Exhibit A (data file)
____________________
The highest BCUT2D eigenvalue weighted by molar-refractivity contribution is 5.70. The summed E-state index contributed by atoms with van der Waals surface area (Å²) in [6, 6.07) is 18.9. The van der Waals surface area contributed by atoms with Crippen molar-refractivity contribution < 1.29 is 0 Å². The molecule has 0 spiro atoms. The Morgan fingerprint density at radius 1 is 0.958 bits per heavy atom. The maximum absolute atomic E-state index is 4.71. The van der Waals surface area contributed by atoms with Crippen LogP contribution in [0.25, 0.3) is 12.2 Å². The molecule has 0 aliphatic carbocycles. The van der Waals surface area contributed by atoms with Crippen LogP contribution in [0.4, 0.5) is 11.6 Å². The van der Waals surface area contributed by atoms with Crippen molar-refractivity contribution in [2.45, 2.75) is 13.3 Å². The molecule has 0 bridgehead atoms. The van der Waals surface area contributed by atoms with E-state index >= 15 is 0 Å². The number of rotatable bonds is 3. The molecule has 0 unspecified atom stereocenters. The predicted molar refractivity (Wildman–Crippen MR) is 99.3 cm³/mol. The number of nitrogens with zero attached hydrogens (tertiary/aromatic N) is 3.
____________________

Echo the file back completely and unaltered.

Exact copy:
The highest BCUT2D eigenvalue weighted by molar-refractivity contribution is 5.70. The summed E-state index contributed by atoms with van der Waals surface area (Å²) in [6, 6.07) is 18.9. The van der Waals surface area contributed by atoms with Crippen molar-refractivity contribution < 1.29 is 0 Å². The molecule has 0 spiro atoms. The Morgan fingerprint density at radius 1 is 0.958 bits per heavy atom. The maximum absolute atomic E-state index is 4.71. The van der Waals surface area contributed by atoms with Crippen LogP contribution in [0.25, 0.3) is 12.2 Å². The molecule has 0 aliphatic carbocycles. The van der Waals surface area contributed by atoms with Crippen LogP contribution in [0.4, 0.5) is 11.6 Å². The van der Waals surface area contributed by atoms with Crippen molar-refractivity contribution in [2.45, 2.75) is 13.3 Å². The molecule has 0 bridgehead atoms. The van der Waals surface area contributed by atoms with E-state index >= 15 is 0 Å². The number of rotatable bonds is 3. The molecule has 0 unspecified atom stereocenters. The predicted molar refractivity (Wildman–Crippen MR) is 99.3 cm³/mol. The number of nitrogens with zero attached hydrogens (tertiary/aromatic N) is 3.